Submersibles such as Alvin have made studies of the bizarre creatures that live near undersea hydrothermal-vent systems possible. Unfortunately, the subs' intense floodlights have also blinded many deep-dwelling animals.
Oceanographer Peter Herring of Southampton Oceanography Center in England was the first to identify the harmful effects. While on a research cruise two years ago, he noticed something strange about the eyes of the vent shrimp he brought up to the surface in the submersible Nautile. Instead of a healthy pink, the eyes of many were strangely white. To find out why, Herring gave the specimens to zoologists Peter Shelton and Ted Gaten of Leicester University.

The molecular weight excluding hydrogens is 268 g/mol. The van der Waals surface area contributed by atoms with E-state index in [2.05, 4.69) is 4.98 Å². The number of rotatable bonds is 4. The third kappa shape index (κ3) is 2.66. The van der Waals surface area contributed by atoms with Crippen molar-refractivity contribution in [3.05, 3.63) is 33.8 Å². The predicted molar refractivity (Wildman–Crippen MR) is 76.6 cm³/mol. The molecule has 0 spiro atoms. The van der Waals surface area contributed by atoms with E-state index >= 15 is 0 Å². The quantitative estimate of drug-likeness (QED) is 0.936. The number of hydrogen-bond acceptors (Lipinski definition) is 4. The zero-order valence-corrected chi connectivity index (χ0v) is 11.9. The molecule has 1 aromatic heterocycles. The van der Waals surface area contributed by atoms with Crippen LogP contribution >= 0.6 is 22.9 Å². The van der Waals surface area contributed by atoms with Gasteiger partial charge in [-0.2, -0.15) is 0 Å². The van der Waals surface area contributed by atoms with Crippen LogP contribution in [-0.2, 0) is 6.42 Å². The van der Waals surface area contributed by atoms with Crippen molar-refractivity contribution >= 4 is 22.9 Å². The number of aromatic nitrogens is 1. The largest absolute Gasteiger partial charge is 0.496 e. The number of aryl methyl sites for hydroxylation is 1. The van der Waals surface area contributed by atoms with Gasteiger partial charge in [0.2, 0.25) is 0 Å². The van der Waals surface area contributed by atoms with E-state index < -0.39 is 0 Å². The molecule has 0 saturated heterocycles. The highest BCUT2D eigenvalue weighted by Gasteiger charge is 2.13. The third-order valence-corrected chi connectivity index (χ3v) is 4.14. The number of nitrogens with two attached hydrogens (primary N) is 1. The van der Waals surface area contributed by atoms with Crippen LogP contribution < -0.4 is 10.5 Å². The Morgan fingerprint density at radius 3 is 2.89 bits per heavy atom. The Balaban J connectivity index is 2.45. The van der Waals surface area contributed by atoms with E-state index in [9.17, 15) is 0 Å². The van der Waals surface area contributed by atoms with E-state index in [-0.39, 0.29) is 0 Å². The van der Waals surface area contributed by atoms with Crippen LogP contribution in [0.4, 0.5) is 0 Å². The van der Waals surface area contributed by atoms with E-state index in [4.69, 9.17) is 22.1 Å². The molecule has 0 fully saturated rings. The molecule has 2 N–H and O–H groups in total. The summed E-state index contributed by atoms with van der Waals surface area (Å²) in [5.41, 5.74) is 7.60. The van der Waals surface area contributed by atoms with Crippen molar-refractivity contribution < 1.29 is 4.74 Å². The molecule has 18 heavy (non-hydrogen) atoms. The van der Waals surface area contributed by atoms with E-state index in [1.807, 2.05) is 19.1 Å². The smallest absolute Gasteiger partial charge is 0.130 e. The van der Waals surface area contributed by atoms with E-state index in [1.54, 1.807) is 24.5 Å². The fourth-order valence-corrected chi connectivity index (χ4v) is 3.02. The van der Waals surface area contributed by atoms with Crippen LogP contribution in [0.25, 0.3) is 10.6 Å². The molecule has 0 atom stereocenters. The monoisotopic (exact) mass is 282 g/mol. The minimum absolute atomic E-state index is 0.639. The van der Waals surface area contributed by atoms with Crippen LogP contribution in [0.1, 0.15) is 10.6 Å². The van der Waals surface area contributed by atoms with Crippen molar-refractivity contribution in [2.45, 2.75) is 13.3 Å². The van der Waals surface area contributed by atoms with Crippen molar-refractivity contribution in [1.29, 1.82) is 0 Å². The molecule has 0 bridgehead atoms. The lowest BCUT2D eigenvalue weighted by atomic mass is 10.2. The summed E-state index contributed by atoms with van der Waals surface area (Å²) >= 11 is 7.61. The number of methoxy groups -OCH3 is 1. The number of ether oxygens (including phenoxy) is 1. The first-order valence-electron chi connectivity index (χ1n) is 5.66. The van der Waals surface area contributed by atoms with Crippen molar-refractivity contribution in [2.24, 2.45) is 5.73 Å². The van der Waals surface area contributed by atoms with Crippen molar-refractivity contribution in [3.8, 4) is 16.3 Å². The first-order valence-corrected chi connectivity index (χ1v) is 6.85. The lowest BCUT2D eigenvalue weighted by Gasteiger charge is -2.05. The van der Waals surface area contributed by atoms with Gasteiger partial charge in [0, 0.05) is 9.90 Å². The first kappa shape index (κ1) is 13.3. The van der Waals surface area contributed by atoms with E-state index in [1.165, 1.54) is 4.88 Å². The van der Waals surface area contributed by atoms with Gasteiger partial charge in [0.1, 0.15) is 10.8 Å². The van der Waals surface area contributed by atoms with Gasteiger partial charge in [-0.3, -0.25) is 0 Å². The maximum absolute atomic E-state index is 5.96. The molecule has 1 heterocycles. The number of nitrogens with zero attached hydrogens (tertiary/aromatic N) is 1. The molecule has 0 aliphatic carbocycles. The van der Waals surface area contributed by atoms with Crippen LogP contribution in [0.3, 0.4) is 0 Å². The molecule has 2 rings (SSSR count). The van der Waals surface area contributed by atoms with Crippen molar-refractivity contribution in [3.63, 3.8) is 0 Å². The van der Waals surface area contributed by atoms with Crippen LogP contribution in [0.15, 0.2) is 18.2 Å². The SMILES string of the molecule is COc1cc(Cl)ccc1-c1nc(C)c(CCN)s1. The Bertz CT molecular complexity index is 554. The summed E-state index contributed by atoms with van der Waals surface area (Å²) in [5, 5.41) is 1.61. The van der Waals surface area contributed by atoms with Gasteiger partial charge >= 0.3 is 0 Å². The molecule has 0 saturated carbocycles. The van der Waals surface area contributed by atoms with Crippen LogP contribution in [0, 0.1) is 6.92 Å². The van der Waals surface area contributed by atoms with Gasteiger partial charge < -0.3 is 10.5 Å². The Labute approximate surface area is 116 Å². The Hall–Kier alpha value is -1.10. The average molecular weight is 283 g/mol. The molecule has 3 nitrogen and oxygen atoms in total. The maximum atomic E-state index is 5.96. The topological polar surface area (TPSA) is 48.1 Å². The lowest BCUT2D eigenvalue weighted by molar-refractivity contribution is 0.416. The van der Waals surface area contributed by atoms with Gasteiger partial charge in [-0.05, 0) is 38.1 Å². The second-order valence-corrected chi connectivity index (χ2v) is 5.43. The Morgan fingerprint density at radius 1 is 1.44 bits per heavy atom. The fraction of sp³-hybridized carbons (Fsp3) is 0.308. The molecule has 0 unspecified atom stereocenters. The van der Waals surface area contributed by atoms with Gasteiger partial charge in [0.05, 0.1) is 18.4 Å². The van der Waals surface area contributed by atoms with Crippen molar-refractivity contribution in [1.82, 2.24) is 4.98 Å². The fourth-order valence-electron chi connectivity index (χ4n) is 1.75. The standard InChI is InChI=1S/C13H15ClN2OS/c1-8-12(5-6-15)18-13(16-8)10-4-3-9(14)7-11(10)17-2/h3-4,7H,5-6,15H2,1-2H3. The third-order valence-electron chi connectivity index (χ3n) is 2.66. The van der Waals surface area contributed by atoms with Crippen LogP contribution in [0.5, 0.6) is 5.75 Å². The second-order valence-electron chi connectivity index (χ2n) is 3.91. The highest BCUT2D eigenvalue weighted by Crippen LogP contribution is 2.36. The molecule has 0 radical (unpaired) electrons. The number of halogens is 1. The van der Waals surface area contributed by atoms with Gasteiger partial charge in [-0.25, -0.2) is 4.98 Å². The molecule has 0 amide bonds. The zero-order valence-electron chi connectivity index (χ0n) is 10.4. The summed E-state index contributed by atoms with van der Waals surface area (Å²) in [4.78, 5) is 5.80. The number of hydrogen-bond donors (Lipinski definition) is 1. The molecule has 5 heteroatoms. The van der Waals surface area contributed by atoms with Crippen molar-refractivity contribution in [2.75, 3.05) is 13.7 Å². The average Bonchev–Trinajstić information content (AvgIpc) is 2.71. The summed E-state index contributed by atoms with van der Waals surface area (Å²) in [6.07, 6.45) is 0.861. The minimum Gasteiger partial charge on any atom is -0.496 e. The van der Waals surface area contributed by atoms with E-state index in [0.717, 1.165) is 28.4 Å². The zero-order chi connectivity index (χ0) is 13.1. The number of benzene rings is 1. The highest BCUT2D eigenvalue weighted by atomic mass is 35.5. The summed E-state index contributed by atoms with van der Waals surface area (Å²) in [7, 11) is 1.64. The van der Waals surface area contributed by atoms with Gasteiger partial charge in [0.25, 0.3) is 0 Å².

"All the shrimp had some sign of breakdown of the retina," says Shelton. "The photoreceptors of some were completely missing." In contrast, the eyes of juvenile shrimp caught by trawling in the waters above the vents--and never subjected to light--were normal.
Researchers don't know what light levels will damage the shrimps' eyes, which the creatures are thought to use to detect faint light produced by chemical reactions at the vents. "In the long term, I suspect that the occasional visit by a submersible will have little effect on the populations, because the site can become recolonized by new shrimp," says Shelton. But researchers studying the behavior of these animals, he adds, certainly have to be aware that they are harming them and are not observing the shrimps' normal interactions.